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  • shannonm591


Vaginitis refers to any inflammation of the vagina. This can result in discharge, itching, and pain. Usually caused by a change in the balance of the vaginal microbiome.

There are 3 common causes of vaginitis I see in practice, that continue to be chronic complaints for my patients with vulvas:

1. Bacterial Vaginosis: dysbiosis of vaginal flora, causing depletion of key Lactobacillus species and an overgrowth in gram negative anaerobes (such as Garnerella)

  • Odor: fishy, unpleasant, often worse after intercourse

  • Discharge: thin, milky white, or grey

  • Itching, burning, or irritation: sometimes

  • Sometimes pain with intercourse

  • Increased pH (>4.5)

  • Vaginal culture shows increased gram variable coccobacilli, presence of Clue cells

2. Vaginal Candidiasis: an overgrowth of candida/yeast (a fungus), normally occurring but just in excess, in the vagina

  • No odor

  • Discharge: thick, white, cottage cheese-like consistency

  • Itching, burning, and irritation: usually

  • Pain with intercourse

  • Normal vaginal pH

  • Vaginal culture shows increased yeast + pseudohyphae

3. Cytolytic Vaginosis: an overgrowth of lactobacillus bacteria in the vagina

  • Not often an odor

  • Discharge: thin and watery, or thick & curd-like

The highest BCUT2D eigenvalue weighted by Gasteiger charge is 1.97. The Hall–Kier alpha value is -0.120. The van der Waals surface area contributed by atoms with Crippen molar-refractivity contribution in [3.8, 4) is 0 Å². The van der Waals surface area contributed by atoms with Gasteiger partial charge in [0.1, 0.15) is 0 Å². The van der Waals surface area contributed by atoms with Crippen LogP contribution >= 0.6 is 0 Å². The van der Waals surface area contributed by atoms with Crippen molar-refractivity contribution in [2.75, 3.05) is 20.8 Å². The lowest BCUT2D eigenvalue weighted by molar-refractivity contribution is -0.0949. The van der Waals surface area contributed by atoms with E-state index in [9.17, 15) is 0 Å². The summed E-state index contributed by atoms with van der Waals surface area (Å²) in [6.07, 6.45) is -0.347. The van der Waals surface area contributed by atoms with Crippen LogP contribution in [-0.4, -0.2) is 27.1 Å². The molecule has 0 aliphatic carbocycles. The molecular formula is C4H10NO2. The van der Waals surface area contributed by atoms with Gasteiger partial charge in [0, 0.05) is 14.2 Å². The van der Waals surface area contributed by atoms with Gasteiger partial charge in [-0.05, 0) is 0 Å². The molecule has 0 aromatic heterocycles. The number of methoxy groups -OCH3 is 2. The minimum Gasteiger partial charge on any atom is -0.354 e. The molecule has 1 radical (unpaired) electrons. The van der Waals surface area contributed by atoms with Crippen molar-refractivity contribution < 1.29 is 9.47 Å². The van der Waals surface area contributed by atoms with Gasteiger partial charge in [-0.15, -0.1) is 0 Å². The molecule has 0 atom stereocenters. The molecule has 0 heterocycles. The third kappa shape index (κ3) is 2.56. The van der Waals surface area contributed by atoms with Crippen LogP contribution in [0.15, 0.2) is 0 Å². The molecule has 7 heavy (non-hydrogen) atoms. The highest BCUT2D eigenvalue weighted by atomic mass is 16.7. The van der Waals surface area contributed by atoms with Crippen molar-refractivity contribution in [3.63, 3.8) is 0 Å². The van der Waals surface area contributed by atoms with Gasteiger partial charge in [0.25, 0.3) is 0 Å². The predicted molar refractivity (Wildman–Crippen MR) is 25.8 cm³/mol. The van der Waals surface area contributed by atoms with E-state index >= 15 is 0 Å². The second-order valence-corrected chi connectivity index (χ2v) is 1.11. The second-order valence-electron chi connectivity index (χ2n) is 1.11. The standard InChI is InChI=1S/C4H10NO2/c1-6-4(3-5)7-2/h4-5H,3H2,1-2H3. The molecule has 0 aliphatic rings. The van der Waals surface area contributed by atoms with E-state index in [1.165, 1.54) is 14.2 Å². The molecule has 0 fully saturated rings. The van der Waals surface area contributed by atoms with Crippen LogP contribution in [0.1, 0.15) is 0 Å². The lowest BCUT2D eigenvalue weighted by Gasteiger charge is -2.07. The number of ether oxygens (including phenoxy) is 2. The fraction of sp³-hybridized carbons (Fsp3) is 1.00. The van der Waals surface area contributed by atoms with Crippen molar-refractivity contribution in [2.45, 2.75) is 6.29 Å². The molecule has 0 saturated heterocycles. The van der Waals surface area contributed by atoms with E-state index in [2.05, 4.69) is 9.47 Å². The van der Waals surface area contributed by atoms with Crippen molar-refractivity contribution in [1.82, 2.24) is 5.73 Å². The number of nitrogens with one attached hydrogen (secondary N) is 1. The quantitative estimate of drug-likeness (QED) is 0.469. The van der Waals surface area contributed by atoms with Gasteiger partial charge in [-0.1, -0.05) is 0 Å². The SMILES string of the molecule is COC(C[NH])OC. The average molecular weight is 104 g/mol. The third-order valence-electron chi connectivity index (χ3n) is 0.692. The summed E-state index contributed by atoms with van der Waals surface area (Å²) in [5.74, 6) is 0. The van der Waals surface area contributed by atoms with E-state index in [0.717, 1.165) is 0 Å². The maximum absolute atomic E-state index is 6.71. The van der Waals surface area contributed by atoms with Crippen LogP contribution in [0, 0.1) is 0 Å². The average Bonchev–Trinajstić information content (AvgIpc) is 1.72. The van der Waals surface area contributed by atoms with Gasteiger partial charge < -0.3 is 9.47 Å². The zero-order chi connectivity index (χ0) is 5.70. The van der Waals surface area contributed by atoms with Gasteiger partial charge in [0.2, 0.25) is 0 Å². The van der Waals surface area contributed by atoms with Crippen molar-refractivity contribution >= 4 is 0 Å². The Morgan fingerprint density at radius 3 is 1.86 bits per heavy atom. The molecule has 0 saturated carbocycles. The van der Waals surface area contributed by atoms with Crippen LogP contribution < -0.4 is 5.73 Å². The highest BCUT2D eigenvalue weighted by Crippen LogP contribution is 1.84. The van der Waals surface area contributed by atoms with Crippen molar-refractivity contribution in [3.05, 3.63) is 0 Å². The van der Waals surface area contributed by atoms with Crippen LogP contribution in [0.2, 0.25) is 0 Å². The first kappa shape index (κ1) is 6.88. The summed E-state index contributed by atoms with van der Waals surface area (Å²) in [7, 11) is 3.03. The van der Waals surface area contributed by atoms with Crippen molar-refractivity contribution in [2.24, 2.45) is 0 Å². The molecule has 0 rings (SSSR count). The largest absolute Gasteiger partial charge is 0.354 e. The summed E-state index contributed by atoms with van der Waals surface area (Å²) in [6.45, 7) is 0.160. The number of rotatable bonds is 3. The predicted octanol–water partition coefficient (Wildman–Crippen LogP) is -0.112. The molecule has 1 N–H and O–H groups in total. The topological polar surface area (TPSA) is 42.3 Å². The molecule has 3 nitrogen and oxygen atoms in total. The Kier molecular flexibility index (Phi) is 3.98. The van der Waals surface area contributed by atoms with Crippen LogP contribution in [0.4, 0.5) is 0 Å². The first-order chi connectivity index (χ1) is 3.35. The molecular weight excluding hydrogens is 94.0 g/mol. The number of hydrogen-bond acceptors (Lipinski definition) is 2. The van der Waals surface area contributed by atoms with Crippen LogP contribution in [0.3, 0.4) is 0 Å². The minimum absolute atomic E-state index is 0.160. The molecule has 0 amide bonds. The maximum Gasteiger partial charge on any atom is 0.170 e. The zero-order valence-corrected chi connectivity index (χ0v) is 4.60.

• Mild to moderate vulvar or vaginal discomfort, sometimes pain with intercourse

  • Symptoms more prominent during the second half of your menstrual cycle

  • Decreased pH (<4.0)

  • Vaginal culture shows reduced white blood cells, and increased lactobacilli - no signs of yeast or BV.

  • This type of vaginosis is not often acknowledged by the conventional medical system, and is moreso a diagnosis of exclusion - really common as the root cause of chronic discharge and irritation, after many treatments of antifungals or antibiotics, with no success.

Note: STI's, such as Trichomoniasis, Chlamydia, and Gonorrhea can produce yellow & green discharge, with an unpleasant & foul odor, pain or bleeding with intercourse, and/or burning during urination. These should be ruled out as well.

Goals of treatment:

  1. Kill off excess of bacteria or yeast (internal + external)

  • I often use a combination of external treatments, such as suppositories inserted into the vaginal canal, as well as internal antimicrobials to improve efficacy of treatment

  1. Re-balance pH of vagina (external inserts)

  • I often prescribe vaginal douches specific to what vaginal pH we are trying to achieve; whether we are looking to increase acidity, or decrease acidity

  1. Re-inoculate with proper bacteria if necessary (internal + external)

  • We want to add in proper levels of good bacteria if indicated, which can be specific strain and dose of vaginal + oral probiotic

There are conventional methods to treat the above, including antibiotics and antifungals, however there are other alternatives that are used to kill off & rebalance the vaginal microbiome. Especially if vaginal complaints are chronic, we need to take a deeper look at what is going on! Your vaginal health shouldn't be weighing you down on a day to day basis, or even month to month.

Reach out to investigate more about your vaginal microbiome!

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